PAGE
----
The broadcast of “The Torture Files” on Irish public channel RTE led to an awkward dance between Dublin, London, and Strasbourg, the complexity and political meanderings of inter-state cases being weighed down even more by the unwillingness to provoke any form of conflict in Northern Ireland, “rock the boat” in a way that could be perceived to jeopardize a hard-won, fragile stability. Uncovering a lie, no matter how blatant, has the potential to rattle, to unsettle, to generate mistrust. In the face of the abuses that have been committed between 2002 and 2009, and constantly threatened to reemerge by political candidates capitalizing on fear, disclosure is not only essential – it remains an obligation. Appearing before an international court which duty is to examine the degree to which domestic investigations are satisfactory should be in itself a signal that the rule of law has been coopted in the name of political power, corrupted by an executive necessity that the court exists to curb. Lying before the ECtHR is not just disregard for the most fundamental of obligations; when it comes to the absolute prohibition, it constitutes more than negative inference. It is obstruction.
Are there any consequences?
Beyond monitoring the implementation of the Court’s judgments via the relevant committee, it is difficult to assess whether the existence of such a jurisdiction has enough of a deterrent effect against human rights abuses committed in the name of counter terrorism. The political impact of possibly violating understandings and otherwise enshrined intelligence relations far outweighs the legal consequences of breaching the prohibition of torture; the argument of necessity, constantly debunked and dismantled by observers but always influential, seems somehow still opposable to fundamental rights. As the threat of terrorism comes and goes like the tide in a rapidly evolving world, as international law seeks to catch up with modified conflict paradigms, the trend is to separate the concept of national sovereignty from that of supranational accountability, to supersede the right to self-defense, to create a considerable and unbridgeable difference between intelligence activities and judicial transparency.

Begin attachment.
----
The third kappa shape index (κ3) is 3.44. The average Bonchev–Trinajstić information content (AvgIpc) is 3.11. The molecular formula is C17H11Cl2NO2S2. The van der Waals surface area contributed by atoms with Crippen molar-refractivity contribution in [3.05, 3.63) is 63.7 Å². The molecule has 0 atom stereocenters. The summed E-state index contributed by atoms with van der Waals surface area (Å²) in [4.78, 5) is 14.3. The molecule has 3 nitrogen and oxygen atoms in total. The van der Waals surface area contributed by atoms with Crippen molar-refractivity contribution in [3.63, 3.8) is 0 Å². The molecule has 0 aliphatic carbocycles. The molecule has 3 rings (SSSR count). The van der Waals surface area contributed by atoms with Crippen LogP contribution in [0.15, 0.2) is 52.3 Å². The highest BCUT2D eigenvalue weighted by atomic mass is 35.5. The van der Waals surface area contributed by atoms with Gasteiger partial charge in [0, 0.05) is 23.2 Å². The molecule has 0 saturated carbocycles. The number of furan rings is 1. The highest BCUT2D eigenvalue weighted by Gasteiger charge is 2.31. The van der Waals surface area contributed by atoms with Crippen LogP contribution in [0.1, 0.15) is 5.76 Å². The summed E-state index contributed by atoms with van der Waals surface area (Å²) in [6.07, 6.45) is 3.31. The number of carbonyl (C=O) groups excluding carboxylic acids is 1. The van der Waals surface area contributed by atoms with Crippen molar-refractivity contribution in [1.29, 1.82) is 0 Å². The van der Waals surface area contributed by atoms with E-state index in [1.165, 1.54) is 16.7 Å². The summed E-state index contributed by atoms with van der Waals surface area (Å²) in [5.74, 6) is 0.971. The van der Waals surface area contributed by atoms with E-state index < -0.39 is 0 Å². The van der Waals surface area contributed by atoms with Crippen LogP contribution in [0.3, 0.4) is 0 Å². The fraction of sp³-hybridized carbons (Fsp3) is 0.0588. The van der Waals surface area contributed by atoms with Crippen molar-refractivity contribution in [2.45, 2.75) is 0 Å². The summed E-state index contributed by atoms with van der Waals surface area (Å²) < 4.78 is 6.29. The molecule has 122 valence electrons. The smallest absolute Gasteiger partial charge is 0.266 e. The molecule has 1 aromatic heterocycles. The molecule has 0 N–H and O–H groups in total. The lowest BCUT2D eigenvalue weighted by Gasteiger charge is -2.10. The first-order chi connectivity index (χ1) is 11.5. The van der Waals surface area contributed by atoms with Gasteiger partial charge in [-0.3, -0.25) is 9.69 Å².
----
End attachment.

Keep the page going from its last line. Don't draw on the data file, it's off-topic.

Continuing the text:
The outrage provoked by long lasting claims in the United Kingdom to withdraw from the Convention and a recent bill passed by the Duma to reserve the state the right to ignore the Court’s judgments is not enough. Education about the role of the Convention, its place in EU history and construction, the systems it implements and the political relations it has spurred and governed is paramount. Most importantly, it is not necessarily the Convention as an instrument, but education about human rights as a whole, the reasoning and faith behind the prohibition of torture, the evolution behind installing it as the unjustifiable crime, and the values that tie us together as an international community that can ensure the perennial role of the Court’s judgments against torture. The transparency that comes with an investigation requested under the right to a fair trial and the obligation to adjudicate will continue to shed light on why such work is crucial, essential for the respect of human rights worldwide.